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Master of Malt Blog

Author: Jess Williamson

Behold, the World Gin Awards 2020 winners!

It’s official: the World Gin Awards are out! Now you can grab yourself a bottle, make yourself a Gin & Tonic, settle down and tell yourself that you’re drinking the…

It’s official: the World Gin Awards are out! Now you can grab yourself a bottle, make yourself a Gin & Tonic, settle down and tell yourself that you’re drinking the world’s best gin. Now that’s something to brag about. From aged expressions to best Old Tom, we’ve rounded up the best of the best right here. 

world gin awards

It may be easy to see awards as vacuous and unimportant, but with numerous rounds of blind tasting, Gin Magazine’s World Gin Awards is sure to single out spirits that are truly outstanding and worthy of your time as well as your taste buds. Gin-thusiasts, read on!

world gin awards

Drinks by the Dram World Gin Awards Winners 2020 Tasting Set

Want to taste the winners without committing to an entire bottle? Drinks by the Dram has gone and created a handy tasting set boasting five 30cl drams of award-winning gin from this year’s World Gin Awards! You’ll find Bathtub Gin, Lubuski Aged Gin, Marylebone Orange & Geranium Gin, Hayman’s Spiced Sloe Gin and Sky Wave Gin, all in one nifty box. Who says convenience can’t be delicious too?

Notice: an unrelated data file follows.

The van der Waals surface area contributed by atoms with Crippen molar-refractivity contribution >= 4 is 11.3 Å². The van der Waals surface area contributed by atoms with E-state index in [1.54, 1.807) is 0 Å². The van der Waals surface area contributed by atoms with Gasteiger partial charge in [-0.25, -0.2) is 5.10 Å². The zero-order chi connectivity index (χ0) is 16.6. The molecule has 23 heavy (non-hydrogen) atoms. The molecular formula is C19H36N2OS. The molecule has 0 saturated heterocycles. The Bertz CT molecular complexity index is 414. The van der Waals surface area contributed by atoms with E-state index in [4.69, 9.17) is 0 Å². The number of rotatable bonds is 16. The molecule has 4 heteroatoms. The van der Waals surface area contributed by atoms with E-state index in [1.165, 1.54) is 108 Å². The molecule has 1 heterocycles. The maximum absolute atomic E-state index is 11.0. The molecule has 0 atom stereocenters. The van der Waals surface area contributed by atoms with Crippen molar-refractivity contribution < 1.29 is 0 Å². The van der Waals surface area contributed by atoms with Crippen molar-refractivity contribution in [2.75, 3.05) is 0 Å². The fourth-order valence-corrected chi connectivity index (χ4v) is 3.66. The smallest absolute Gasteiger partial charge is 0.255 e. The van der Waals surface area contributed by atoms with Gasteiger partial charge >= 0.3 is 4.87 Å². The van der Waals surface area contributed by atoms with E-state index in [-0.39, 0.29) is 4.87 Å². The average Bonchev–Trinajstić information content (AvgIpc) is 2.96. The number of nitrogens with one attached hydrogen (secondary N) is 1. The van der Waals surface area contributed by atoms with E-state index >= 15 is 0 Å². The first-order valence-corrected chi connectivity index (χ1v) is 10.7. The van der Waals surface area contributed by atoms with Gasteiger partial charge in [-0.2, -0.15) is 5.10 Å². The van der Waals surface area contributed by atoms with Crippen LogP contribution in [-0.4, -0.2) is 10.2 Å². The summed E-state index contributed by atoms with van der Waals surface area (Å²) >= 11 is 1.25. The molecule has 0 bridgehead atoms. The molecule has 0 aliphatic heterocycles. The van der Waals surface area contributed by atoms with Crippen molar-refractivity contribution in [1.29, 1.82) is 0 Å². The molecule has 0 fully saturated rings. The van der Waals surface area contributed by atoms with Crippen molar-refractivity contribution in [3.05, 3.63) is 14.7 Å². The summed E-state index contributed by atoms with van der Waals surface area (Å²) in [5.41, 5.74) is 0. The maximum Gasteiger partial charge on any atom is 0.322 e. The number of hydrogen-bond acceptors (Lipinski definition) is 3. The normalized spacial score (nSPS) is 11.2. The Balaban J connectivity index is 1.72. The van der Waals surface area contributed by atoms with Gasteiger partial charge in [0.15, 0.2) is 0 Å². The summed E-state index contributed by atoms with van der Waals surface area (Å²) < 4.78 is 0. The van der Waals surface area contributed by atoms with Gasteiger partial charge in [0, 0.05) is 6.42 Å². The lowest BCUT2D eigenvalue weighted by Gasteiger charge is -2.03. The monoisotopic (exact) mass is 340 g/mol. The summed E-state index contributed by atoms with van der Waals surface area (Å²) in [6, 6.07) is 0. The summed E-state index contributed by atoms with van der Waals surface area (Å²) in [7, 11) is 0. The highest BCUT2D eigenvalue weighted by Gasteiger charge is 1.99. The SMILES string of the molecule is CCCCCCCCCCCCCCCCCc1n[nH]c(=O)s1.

https://www.instagram.com/shreddy/?hl=en

 

World’s Best Matured Gin: Lubuski Aged Gin

Poland’s Lubuski distillery secured World’s Best Matured Gin this year with its Aged Gin! A combination of oak and chestnut casks gives this one silky caramel alongside green oak notes. One to test twists of classic cocktails with, we reckon.

world gin awards

World’s Best Old Tom Gin: Hernö Old Tom Gin

Sweden’s Country Winner here, with the wonderful Hernö just continuing to scoop up awards! With the same base botanicals as Hernö Dry Gin, though with a dialled up amount of meadowsweet, honey and sugar are also added post distillation for that hallmark Old Tom sweetness.

world gin awards

World’s Best Flavoured Gin: Marylebone Orange & Geranium Gin